The Conservatives’ plans to change Britain’s deeply flawed education system may be the most interesting idea in this election
Get a life
BERTRAND RUSSELL, the English philosopher, was not a fan of work. In his 1932 essay, “In Praise of Idleness”, he reckoned that if society were better managed the average person would only need to work four hours a day. Such a small working day would “entitle a man to the necessities and elementary comforts of life.” The rest of the day could be devoted to the pursuit of science, painting and writing.
Russell thought that technological advancement could free people from toil. John Maynard Keynes mooted a similar idea in a 1930 essay, “Economic possibilities for our grandchildren”, in which he reckoned people might need work no more than 15 hours per week by 2030. But over 80 years after these speculations people seem to be working harder than ever. The Financial Times reports today that Workaholics Anonymous groups are taking off. Over the summer Bank of America faced intense criticism after a Stakhanovite intern died.
But data from the OECD, a club of rich countries, tell a more positive story. For the countries for which data are available the vast majority of people work fewer hours than they did in 1990:
And it seems that more productive—and, consequently, better-paid—workers put in less time at the office. The graph below shows the relationship between productivity (GDP per hour worked) and annual working hours:
The Greeks are some of the most hardworking in the OECD, putting in over 2,000 hours a year on average. Germans, on the other hand, are comparative slackers, working about 1,400 hours each year. But German productivity is about 70% higher.
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Multinationals will face rising labour costs
In 2015 the chief executives of big multinationals will worry a lot about pay: not their own, but that of their toiling staff. Rising labour costs will squeeze profit margins, which are at peak levels. Bosses will have to decide whether to resist or accommodate this pressure. Plenty, in the end, will raise their workers’ pay.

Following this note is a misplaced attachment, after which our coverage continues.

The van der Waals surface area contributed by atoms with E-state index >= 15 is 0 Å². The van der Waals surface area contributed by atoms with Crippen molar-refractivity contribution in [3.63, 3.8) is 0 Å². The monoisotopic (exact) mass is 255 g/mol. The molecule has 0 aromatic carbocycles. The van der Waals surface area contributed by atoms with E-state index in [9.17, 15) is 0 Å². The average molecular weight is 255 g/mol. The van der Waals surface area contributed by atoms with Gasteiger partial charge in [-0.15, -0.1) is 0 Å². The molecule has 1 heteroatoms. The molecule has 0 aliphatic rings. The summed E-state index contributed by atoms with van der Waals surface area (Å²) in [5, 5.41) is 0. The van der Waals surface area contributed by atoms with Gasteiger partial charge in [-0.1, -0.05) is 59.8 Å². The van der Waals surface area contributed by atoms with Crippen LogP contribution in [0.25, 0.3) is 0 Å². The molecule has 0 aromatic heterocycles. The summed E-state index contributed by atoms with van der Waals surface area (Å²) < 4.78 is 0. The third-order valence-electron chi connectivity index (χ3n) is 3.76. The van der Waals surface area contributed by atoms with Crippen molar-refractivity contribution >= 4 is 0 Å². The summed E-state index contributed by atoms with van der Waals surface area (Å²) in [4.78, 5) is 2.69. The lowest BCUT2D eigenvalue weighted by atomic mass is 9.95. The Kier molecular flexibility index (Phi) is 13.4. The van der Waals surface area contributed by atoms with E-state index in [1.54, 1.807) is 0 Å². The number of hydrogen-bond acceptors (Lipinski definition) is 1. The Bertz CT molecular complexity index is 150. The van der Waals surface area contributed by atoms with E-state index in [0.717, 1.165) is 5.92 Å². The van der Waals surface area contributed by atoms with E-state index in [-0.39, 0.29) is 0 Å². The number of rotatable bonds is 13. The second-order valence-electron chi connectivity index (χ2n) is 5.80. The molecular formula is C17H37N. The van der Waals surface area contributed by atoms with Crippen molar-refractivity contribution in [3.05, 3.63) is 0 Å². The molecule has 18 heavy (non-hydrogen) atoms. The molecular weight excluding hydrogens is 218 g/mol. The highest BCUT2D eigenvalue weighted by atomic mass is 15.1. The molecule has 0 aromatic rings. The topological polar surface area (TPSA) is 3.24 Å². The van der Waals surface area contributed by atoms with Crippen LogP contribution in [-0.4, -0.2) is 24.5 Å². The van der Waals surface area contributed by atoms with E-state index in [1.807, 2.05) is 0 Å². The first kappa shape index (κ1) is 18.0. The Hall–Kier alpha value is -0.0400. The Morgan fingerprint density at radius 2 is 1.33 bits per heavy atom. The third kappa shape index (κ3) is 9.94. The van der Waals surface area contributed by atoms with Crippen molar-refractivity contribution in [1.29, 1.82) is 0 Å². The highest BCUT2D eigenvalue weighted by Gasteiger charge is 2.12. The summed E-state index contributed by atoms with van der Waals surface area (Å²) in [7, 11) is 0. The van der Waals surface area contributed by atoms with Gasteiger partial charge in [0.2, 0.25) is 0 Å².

At first glance this may seem far-fetched. Since the 1990s Western firms have managed to restrain wages at home and boost efficiency. The share of value added by American non-financial firms that is spent on pay is 58%, its lowest since records began in 1929. Production has also been shifted overseas. American multinationals now have a third of their staff abroad. Per dollar of sales they are paid 40% less than their American colleagues. European firms are even more international.
Source: The Economist
Ten years ago, developing economies were catching up with developed ones remarkably quickly. It was an aberration
Sep 13th 2014 | From the print edition
NOWHERE are the consequences of different rates of growth clearer than on a trip up the Pearl River Delta in southern China. At the river’s mouth sits Hong Kong, a city in which average living standards exceed those in most rich European countries. Travel farther north and you pass the container ports of Shenzhen, behind which new skyscrapers tower over a sprawling melange of housing and factories. Since its establishment as a special economic zone in 1980, Shenzhen’s economy has grown at a frenetic pace, and incomes there are now just over half of those in Hong Kong, which is similar to what you would see in southern and central Europe.
Farther north and west sits Guangzhou, capital of Guangdong province, with its newly constructed motorways and tower blocks among the rice paddies. Average incomes in Guangdong are just a quarter of those in Hong Kong, equivalent to Algeria or Costa Rica. Finally, toward the western edge of the watershed, the tributaries reach across Guangxi into Yunnan—provinces where the people have yet to get into the flow of China’s voyage of development. Incomes there are but a tenth of those in Hong Kong, on a par with those in Angola or the Republic of the Congo.